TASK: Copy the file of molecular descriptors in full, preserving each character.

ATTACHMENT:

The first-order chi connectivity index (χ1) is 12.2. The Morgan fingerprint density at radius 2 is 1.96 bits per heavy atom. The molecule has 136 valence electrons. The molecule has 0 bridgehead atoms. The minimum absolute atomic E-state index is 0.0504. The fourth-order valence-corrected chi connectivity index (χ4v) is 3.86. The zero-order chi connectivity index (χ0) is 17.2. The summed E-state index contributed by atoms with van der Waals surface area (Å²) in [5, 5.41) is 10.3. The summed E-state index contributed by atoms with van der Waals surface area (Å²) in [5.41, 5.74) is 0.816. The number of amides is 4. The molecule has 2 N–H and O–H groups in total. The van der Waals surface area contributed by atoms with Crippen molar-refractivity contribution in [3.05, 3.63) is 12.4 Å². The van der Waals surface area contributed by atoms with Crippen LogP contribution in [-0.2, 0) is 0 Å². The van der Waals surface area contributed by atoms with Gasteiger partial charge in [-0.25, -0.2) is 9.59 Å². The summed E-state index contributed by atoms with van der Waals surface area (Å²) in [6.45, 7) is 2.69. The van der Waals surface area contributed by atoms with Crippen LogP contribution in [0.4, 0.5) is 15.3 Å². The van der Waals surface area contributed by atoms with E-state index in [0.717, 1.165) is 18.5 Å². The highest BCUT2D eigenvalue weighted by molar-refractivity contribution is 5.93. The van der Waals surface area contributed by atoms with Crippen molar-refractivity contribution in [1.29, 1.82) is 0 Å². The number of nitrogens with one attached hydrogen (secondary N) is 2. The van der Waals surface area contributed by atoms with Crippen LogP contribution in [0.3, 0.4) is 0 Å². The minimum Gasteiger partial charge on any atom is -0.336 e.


The first-order chi connectivity index (χ1) is 12.2. The Morgan fingerprint density at radius 2 is 1.96 bits per heavy atom. The molecule has 136 valence electrons. The molecule has 0 bridgehead atoms. The minimum absolute atomic E-state index is 0.0504. The fourth-order valence-corrected chi connectivity index (χ4v) is 3.86. The zero-order chi connectivity index (χ0) is 17.2. The summed E-state index contributed by atoms with van der Waals surface area (Å²) in [5, 5.41) is 10.3. The summed E-state index contributed by atoms with van der Waals surface area (Å²) in [5.41, 5.74) is 0.816. The number of amides is 4. The molecule has 2 N–H and O–H groups in total. The van der Waals surface area contributed by atoms with Crippen molar-refractivity contribution in [3.05, 3.63) is 12.4 Å². The van der Waals surface area contributed by atoms with Crippen LogP contribution in [-0.2, 0) is 0 Å². The van der Waals surface area contributed by atoms with Gasteiger partial charge in [-0.25, -0.2) is 9.59 Å². The summed E-state index contributed by atoms with van der Waals surface area (Å²) in [6.45, 7) is 2.69. The van der Waals surface area contributed by atoms with Crippen LogP contribution in [0.4, 0.5) is 15.3 Å². The van der Waals surface area contributed by atoms with E-state index in [0.717, 1.165) is 18.5 Å². The highest BCUT2D eigenvalue weighted by molar-refractivity contribution is 5.93. The van der Waals surface area contributed by atoms with Crippen molar-refractivity contribution in [1.29, 1.82) is 0 Å². The number of nitrogens with one attached hydrogen (secondary N) is 2. The van der Waals surface area contributed by atoms with Crippen LogP contribution in [0.3, 0.4) is 0 Å². The minimum Gasteiger partial charge on any atom is -0.336 e.